Hill, Matthew Davenport
HILL, MATTHEW DAVENPORT (1792-1872), was born August 6, 1792, at Birmingham, where his father, T. W. Hill, was at that time assistant in a charity school. He made such rapid progress in his education that in his thirteenth year he rendered his father efficient assistance in conducting a private school in Birmingham, and in his seventeenth year became the principal teacher. Resolving, however, to adopt the legal profession, he in 1814, while still continuing his scholastic duties, became a student of Lincoln's Inn, and in 1816 began to devote his uninterrupted attention to legal studies. He was called to the bar in 1810, and went upon the Midland circuit, where his ability was soon generally recognized, although for various reasons his acquisition of a profitable practice was not so rapid. In 1832 lie was elected one of the Liberal members for Kingston-upon-Hull, but he lost his seat at the next election in 1S31. On the incorporation of Birmingham in 1839 lie was chosen recorder ; and in 1851 lie was appointed commissioner in bankruptcy for the Bristol district. Having in the course of his professional duties had his interest excited in questions relating to the treatment of criminal offenders, lie in his charges to the grand juries, as well as in special pamphlets, ventilated opinions which have been the means of introducing many important reforms in the methods of dealing with crime. One of his principal coadjutors in these reforms was his brother Frederick Bill, whose Amount, Causes, and Remedies of Crime, the result of his experience as inspector of prisons for Scotland, may be said to mark an era in the methods of prison discipline. Hill was one of the chief promoters of the Society for the Diffusion of Useful Knowledge, and the originator of the Penny Magasine. He died 7th June 1S72.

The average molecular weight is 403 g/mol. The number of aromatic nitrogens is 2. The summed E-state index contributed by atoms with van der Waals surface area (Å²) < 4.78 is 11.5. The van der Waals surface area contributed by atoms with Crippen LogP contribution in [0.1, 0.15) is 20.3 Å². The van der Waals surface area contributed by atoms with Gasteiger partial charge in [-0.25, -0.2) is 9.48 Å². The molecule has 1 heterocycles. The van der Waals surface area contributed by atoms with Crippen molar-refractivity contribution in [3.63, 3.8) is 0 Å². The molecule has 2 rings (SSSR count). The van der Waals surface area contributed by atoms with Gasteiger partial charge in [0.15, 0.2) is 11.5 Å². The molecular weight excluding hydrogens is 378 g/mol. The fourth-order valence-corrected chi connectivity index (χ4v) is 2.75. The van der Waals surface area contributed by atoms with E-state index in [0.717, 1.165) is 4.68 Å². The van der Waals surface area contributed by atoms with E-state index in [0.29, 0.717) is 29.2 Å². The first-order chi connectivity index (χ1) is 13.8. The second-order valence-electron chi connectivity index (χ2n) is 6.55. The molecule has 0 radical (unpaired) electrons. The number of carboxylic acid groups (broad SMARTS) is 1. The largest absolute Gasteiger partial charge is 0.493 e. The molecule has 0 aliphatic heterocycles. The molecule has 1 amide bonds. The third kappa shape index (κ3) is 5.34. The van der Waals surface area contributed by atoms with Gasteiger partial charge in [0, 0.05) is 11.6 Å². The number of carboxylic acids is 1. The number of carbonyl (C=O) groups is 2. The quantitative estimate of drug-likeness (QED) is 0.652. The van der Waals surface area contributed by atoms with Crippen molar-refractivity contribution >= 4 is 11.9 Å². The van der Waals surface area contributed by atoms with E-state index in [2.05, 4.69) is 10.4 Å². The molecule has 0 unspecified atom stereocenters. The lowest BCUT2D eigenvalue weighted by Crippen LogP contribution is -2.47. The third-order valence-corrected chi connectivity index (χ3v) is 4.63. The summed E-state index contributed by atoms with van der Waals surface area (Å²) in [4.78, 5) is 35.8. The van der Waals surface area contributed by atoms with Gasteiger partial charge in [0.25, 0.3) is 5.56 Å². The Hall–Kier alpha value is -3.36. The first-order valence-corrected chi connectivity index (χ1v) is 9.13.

His principal works are Practical Suggestions to the Founders of Reformatory Schools, 1855; Suggestions for the Repression of Crime, 1857, eonsisting of charges addressed to the grand juries of Birmingham; Mettray, 1855; Papers on the Penal. Servitude Acts, 1864; Journal of a Third Visit to the Convict Gaols, Refuges, and Riformatories of Dublin, 1365; Addresses delivered at the Diming-ham and Midland Institute, 1367. See Memoir of Matthew Davenport Hill, by his daughters Rosamond and Florence Davenport Hill, 1378.